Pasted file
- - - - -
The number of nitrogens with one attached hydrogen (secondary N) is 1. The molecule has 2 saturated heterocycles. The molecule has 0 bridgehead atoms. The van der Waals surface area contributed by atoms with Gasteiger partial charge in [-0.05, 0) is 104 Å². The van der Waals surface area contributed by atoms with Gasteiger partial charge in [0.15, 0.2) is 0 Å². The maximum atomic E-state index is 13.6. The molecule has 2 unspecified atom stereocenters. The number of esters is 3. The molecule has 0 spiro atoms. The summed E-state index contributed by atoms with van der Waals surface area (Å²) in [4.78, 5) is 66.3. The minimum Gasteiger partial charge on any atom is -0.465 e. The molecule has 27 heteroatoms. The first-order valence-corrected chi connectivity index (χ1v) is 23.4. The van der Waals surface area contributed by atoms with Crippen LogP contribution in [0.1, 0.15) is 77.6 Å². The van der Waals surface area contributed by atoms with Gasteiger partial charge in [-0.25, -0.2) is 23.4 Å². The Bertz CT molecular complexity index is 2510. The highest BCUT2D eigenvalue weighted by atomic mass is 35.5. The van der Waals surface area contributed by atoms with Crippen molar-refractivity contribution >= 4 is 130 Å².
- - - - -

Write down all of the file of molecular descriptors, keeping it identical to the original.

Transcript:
The number of nitrogens with one attached hydrogen (secondary N) is 1. The molecule has 2 saturated heterocycles. The molecule has 0 bridgehead atoms. The van der Waals surface area contributed by atoms with Gasteiger partial charge in [-0.05, 0) is 104 Å². The van der Waals surface area contributed by atoms with Gasteiger partial charge in [0.15, 0.2) is 0 Å². The maximum atomic E-state index is 13.6. The molecule has 2 unspecified atom stereocenters. The number of esters is 3. The molecule has 0 spiro atoms. The summed E-state index contributed by atoms with van der Waals surface area (Å²) in [4.78, 5) is 66.3. The minimum Gasteiger partial charge on any atom is -0.465 e. The molecule has 27 heteroatoms. The first-order valence-corrected chi connectivity index (χ1v) is 23.4. The van der Waals surface area contributed by atoms with Crippen LogP contribution in [0.1, 0.15) is 77.6 Å². The van der Waals surface area contributed by atoms with Gasteiger partial charge in [-0.25, -0.2) is 23.4 Å². The Bertz CT molecular complexity index is 2510. The highest BCUT2D eigenvalue weighted by atomic mass is 35.5. The van der Waals surface area contributed by atoms with Crippen molar-refractivity contribution >= 4 is 130 Å².